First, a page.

# Will N,N‐diethylbenzamide show geometrical isomerism?

I know for a compound to show geometrical isomerism it should

1. have site of restricted rotation;
2. be connected to two different groups on either side of site of restricted rotation;
3. the distance between the groups on the either side of site of restricted rotation should be different.

I think conditions 1 and 3 hold true here. I am confused if or not 2 is true.

• (1) "Restricted rotation" is not a black or white thing; different things have different barriers to rotation. (2) What makes you think that one side of a benzene ring could be different from the other side? – orthocresol Aug 2 at 13:56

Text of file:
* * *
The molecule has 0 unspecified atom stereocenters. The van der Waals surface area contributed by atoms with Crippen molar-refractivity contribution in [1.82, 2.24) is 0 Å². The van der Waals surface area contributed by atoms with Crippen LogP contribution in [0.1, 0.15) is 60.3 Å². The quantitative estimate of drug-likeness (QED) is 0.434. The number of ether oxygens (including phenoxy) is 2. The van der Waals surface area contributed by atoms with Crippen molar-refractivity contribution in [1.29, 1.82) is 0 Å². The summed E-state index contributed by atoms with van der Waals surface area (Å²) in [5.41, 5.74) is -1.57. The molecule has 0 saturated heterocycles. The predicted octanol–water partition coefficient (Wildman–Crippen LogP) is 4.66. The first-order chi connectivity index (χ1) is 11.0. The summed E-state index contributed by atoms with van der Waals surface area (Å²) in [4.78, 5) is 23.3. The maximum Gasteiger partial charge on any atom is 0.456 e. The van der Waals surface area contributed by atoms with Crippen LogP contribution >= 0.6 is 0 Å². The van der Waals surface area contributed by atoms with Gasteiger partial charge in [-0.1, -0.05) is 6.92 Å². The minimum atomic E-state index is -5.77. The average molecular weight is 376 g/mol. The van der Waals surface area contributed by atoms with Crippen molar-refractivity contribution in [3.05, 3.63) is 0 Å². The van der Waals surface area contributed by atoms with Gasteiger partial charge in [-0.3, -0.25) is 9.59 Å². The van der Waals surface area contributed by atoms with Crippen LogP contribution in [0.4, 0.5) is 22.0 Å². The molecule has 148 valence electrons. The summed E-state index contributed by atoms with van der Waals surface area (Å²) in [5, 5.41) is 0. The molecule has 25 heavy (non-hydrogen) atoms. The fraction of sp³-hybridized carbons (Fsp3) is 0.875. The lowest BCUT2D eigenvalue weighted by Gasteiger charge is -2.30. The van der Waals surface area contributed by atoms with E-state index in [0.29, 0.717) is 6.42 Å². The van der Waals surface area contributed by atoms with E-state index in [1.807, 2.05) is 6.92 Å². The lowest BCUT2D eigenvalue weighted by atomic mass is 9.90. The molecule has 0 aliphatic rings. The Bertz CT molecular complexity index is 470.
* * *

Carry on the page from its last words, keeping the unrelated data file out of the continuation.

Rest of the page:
• @orthocresol An empty p orbital , on the other side there is p orbital involved in π bonding – Jasmine Aug 2 at 14:00
• Firstly, resonance forms don't exist individually; but that's not the main problem. More crucially, $$\ce{C+-C=C-C=C <-> C=C-C=C-C+}$$ – orthocresol Aug 2 at 14:13
• i.stack.imgur.com/XR9J7.png - there is no way you can treat two sides of a benzene ring differently, ever. And there is no "double bond" there, by the way. It is only there in certain resonance forms, which contribute only a tiny bit to the overall resonance hybrid. Which brings us back to the point that restricted rotation is not something that can be answered with only a yes or no. – orthocresol Aug 2 at 14:34
• Should really be looking at amide-iminol tautomerism for this compound – Beerhunter Aug 3 at 21:14